I wasn't sure I was going to like Brewing Up A Business by Sam Calagione. I knew the book was popular—the original version, published in 2006, was successful enough that it's been revised and reissued this month. So whatever Sam Calagione is doing, he's doing it well. But I feared that the book would read like a smaltzy, ghostwritten business bible full of industry lingo and MBA case studies. I was worried the book would be so mind numbing, I'd need a cold one.
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Dogfish Head, once a small Delaware brewpub, has changed a lot in the five years since founder and owner Sam Calagione first spilled his secrets about brewing a successful beer business. There's the constant new craft beer creations featuring zany ingredients like honey from Egypt, water from Antarctica, and more. Calagione has a show about beer on the Discovery Channel and will soon open a new brewpub on the roof of Eataly in New York. Not bad for a kid who's adolescent pranks and constant wheeling and dealing got him kicked out of school weeks before graduation.
Dogfish Head proudly makes "off-centered ales for off-centered people." This business book is a little off centered too, but in the best way possible. Like many of the beers Dogfish brews, this book is quirky but delicious, an engaging read.
Early on Calagione says that the kind of business books he likes are the personal ones, where you learn to understand strategy and decisionmaking by understanding the mind and personality of the person who made those choices. So it's not surprising that Brewing Up A Business is really his story. We learn about Calagione's rowdy high school and college years, his deep love for his wife and family, and how he started Dogfish. What began sixteen years ago with a home brewing kit and a deep desire to craft something unique is now a multi-million dollar business.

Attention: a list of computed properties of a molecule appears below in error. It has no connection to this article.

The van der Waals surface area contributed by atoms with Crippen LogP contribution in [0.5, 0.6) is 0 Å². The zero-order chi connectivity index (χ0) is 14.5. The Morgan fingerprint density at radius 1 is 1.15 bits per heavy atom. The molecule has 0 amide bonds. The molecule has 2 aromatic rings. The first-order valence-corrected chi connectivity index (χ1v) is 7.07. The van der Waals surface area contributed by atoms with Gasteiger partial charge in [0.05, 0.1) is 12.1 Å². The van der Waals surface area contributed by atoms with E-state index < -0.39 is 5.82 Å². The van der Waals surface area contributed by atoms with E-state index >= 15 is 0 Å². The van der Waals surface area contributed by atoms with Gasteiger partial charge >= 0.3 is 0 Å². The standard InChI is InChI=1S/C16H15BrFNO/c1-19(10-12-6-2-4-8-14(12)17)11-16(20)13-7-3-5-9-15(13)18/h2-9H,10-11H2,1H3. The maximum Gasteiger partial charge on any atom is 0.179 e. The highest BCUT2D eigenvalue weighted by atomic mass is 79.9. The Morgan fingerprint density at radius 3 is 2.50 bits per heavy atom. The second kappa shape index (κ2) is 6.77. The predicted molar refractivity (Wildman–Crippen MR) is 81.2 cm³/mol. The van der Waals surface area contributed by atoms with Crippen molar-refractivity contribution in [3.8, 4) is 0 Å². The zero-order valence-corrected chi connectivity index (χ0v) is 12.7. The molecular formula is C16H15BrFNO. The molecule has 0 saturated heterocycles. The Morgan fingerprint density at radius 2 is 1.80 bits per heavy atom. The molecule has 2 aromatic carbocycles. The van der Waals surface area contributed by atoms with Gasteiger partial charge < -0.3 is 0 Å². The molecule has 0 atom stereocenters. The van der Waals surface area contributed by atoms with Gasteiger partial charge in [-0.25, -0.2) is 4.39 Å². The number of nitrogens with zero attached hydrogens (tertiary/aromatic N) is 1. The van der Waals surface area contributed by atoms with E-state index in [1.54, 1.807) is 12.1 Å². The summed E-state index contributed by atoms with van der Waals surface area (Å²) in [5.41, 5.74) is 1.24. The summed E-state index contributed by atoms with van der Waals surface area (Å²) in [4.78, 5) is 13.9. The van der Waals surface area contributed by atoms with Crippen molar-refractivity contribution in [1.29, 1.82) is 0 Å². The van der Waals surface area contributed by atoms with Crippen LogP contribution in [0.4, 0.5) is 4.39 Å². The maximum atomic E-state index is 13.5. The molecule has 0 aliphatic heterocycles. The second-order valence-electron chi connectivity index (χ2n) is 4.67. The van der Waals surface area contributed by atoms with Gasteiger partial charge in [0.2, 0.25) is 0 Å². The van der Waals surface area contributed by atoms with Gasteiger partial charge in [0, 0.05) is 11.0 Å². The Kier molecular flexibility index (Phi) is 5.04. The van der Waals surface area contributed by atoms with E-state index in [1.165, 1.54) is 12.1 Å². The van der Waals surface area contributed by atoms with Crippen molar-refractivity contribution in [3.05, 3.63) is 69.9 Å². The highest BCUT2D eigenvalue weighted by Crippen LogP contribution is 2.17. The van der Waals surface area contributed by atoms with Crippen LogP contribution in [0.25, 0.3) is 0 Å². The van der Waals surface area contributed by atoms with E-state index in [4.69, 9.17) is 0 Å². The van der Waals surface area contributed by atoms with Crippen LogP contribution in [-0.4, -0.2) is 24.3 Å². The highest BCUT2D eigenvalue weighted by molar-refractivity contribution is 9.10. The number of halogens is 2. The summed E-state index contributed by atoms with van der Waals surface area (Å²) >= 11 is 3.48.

Many mistakes were made, and Calagione is happy to share them. One tale is particularly gnarly: Calagione managed to wreck two vehicles trying to get a truck load of beer to a poorly run event. He arrived bloodied and with a torn t-shirt to discover the party was badly managed and his beers were under appreciated by the crowd of Coors lovers. Stories like this make you wonder how he kept going—and remind you that perseverance is key to making any business go.
Despite his success, Calagione still actively works for Dogfish, and keeps an eye on every angle of the business. Stories of homespun marketing campaigns comprised of bottles of beer sent to press contacts along with rambling hand written tasting and cellar notes make you believe that it's passion—and effort—that count, not a huge marketing budget.
He's also devoted to developing—and keeping—good relationships with the people who buy his beer. Calagione deeply believes that creating community is an essential part of any good business. His lessons about how to treat customers, train staff, and engage in the social media world are applicable to any small business owner, anywhere.
The folksy tone of the book and engaging stories allow for Sam Calagione's tried-and-true business acumen to slip in without making it feel like a lecture. He makes you believe that with a good idea and enough heart, anything is possible.
He's a darn good salesman too, because by the end of Brewing Up A Business: Adventures in Beer from the Founder of Dogfish Head Craft Brewery, there's little I wanted more than a cold six-pack of Dogfish beer.
About the Author: Anne Zimmerman's first book, An Extravagant Hunger: The Passionate Years of M.F.K. Fisher, was recently published by Counterpoint Press. Discover what fuels her writing at the blog Poetic Appetite.